Star Wars is a story that is being passed down through the generations. For those in Generation X who were young when the first Star Wars trilogies arrived, this is the time when their children are that age, and they begin to pass on the story. For those born in the Millennium, now is the time to sit our cousins and nieces and nephews down and teach them, too. And the holidays are a perfect moment to do so. But how do we stream the original trilogies of films? Are the Star Wars movies on Netflix?
In a word, no. And it's for the same reason that you haven't seen a new box set of the original Star Wars films released since the early part of this decade, despite the fact that the franchise is undergoing the ultimate rebirth. In short, the rights to the Star Wars films are almost as big a mess as the right to the Marvel comics characters.
Let's rewind back to 2012 and the day that the Grand Bargain announcement dropped. Disney was buying out Lucasfilm, a brand that had basically gone dormant since the prequel trilogy heaved it's final flop out of theaters. Yes, there was a small revival in the cartoon sector, with Star Wars: The Clone Wars, but mostly the series seemed to have ground to a halt.
Disney paid $4 billion for the rights to the franchise and for the rights to attempt a revival and the use of the canon characters within the universe, all of them, in movies going forward. The novels, the comics, that all-important merchandising, all of that came with.
What that $4 billion price tag didn't include was anything theatrical that came before 2012. The rights to the first six movies, which were still selling at a pretty decent clip, were all owned by 20th Century FOX, the original production company that released them. They had no interest in giving that revenue up before the rights expired in 2020 and reverted back to Lucasfilm. By the way, that 2020 expiration doesn't even include all six movies. It's just the prequels and Episodes V & VI. In order to get that original Star Wars movie made, Lucas had to sign a contract that gave 20th Century FOX the rights to that film in perpetuity. Lucasfilm and Disney will never get it back.*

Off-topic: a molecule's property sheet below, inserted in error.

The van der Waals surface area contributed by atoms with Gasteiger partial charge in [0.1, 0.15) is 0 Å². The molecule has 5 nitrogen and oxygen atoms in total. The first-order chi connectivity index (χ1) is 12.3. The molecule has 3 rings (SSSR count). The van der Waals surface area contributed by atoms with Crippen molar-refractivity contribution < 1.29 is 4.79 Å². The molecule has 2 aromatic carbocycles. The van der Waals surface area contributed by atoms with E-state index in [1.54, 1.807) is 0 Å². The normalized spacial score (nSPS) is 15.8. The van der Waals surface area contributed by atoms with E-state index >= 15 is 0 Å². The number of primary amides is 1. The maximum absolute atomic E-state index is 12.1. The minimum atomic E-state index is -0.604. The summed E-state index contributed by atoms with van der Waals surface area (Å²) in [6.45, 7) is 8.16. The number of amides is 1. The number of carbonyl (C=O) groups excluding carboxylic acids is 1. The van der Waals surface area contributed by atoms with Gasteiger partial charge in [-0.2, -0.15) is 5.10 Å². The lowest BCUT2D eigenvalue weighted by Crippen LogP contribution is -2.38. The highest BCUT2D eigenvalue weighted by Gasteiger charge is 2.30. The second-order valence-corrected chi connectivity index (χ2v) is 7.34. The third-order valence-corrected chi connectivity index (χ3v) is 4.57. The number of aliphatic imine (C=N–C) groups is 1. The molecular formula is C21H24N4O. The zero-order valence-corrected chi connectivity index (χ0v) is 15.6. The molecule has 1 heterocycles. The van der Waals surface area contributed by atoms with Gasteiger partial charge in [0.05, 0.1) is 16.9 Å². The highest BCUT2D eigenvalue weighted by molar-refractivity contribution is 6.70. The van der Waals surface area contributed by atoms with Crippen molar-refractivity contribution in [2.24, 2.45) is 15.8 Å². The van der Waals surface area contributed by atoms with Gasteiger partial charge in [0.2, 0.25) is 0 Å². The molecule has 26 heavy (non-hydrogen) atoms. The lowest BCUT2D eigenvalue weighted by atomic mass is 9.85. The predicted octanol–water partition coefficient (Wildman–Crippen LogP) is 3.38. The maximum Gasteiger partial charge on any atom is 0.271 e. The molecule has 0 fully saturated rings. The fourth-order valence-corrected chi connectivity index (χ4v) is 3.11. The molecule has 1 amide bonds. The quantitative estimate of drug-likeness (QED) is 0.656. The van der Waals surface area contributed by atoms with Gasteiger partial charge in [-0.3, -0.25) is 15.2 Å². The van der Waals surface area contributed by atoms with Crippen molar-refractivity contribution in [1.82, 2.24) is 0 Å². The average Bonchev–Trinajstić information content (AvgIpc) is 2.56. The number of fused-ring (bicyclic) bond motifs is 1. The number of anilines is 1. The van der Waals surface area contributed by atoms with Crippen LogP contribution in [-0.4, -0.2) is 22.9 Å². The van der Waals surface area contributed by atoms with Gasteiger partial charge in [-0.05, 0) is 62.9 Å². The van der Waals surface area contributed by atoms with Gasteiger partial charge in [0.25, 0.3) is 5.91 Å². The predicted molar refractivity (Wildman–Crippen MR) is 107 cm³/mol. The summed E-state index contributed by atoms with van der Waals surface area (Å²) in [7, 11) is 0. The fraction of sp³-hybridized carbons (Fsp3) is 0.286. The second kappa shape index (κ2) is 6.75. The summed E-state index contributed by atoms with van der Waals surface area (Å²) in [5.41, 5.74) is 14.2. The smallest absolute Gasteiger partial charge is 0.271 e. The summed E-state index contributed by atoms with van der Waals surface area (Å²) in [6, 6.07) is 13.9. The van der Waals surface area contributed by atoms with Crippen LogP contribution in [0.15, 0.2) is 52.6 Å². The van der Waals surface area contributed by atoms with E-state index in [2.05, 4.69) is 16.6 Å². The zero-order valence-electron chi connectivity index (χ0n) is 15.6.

(*That is, unless that deal for Disney to buy out 20th Century FOX goes through next week. If so, not only will the MCU get the right to The X-Men back, but Lucasfilm will get all almost all their Star Wars movies in one place.)
Almost all, that is, except for The Clone Wars cartoons. Those were all done with Warner Brothers. The TV cartoon was part of the deal to go to Disney. But the movie that spawned it was not. (It happens to be on Netflix streaming right now, but that's completely not related to anything.)
So, if the Star Wars film rights are all scattered, how can a fan stream all the movies to binge watch ahead of The Last Jedi? The answer, it turns out, is TNT.
Last year, Lucasfilm managed to get 20th Century FOX and Disney to sit down together and make a long term deal to give the streaming/airing on cable rights for Star Wars to Turner's broadcasting networks. It's what called a "second run" deal. Once the movies have finished their "first run" exclusive streaming rights wherever they were sold, they will then default to TNT for their second, longer term run. The Force Awakens' first streaming run won't end until 2018, so it's still on STARZ right now. Rogue One won't finish on Netflix until 2019. But eventually, everything will be found on TNT.
Until then, here's how to stream all the Star Wars movies ahead of The Last Jedi's release, assuming you are watching in chronological order.
- Star Wars: The Phantom Menace (TNT)
- Star Wars: Attack of the Clones (TNT)
- Star Wars: The Clone Wars (Netflix)
- Star Wars: Revenge of the Sith (TNT)
- Rogue One: A Star Wars Story (Netflix)
- Star Wars: A New Hope (TNT)
- Star Wars: The Empire Strikes Back (TNT)
- Star Wars: Return of the Jedi (TNT)
- Star Wars: The Force Awakens (STARZ)
Star Wars: The Last Jedi arrives in theaters on Friday, Dec. 15, 2017.